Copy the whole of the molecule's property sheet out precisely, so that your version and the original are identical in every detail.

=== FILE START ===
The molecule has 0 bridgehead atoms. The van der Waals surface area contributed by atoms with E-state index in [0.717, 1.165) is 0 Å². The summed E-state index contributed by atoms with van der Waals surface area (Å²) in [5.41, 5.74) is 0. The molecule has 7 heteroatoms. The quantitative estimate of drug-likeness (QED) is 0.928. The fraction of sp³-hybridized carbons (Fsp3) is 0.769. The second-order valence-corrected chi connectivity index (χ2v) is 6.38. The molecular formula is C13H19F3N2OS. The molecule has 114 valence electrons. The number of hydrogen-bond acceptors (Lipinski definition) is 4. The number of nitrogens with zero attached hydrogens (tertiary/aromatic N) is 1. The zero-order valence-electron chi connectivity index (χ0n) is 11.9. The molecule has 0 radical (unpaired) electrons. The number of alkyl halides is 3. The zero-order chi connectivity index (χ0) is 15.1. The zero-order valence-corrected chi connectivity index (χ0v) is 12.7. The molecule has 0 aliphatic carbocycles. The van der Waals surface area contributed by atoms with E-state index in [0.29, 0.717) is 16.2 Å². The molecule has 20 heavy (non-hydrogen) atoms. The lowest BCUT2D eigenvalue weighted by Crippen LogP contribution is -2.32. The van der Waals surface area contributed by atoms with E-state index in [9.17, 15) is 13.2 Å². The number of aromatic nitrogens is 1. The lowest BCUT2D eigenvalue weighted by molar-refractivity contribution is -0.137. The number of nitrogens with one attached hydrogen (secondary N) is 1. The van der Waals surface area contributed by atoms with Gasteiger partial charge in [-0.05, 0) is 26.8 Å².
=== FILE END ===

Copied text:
The molecule has 0 bridgehead atoms. The van der Waals surface area contributed by atoms with E-state index in [0.717, 1.165) is 0 Å². The summed E-state index contributed by atoms with van der Waals surface area (Å²) in [5.41, 5.74) is 0. The molecule has 7 heteroatoms. The quantitative estimate of drug-likeness (QED) is 0.928. The fraction of sp³-hybridized carbons (Fsp3) is 0.769. The second-order valence-corrected chi connectivity index (χ2v) is 6.38. The molecular formula is C13H19F3N2OS. The molecule has 114 valence electrons. The number of hydrogen-bond acceptors (Lipinski definition) is 4. The number of nitrogens with zero attached hydrogens (tertiary/aromatic N) is 1. The zero-order valence-electron chi connectivity index (χ0n) is 11.9. The molecule has 0 radical (unpaired) electrons. The number of alkyl halides is 3. The zero-order chi connectivity index (χ0) is 15.1. The zero-order valence-corrected chi connectivity index (χ0v) is 12.7. The molecule has 0 aliphatic carbocycles. The van der Waals surface area contributed by atoms with E-state index in [0.29, 0.717) is 16.2 Å². The molecule has 20 heavy (non-hydrogen) atoms. The lowest BCUT2D eigenvalue weighted by Crippen LogP contribution is -2.32. The van der Waals surface area contributed by atoms with E-state index in [9.17, 15) is 13.2 Å². The number of aromatic nitrogens is 1. The lowest BCUT2D eigenvalue weighted by molar-refractivity contribution is -0.137. The number of nitrogens with one attached hydrogen (secondary N) is 1. The van der Waals surface area contributed by atoms with Gasteiger partial charge in [-0.05, 0) is 26.8 Å².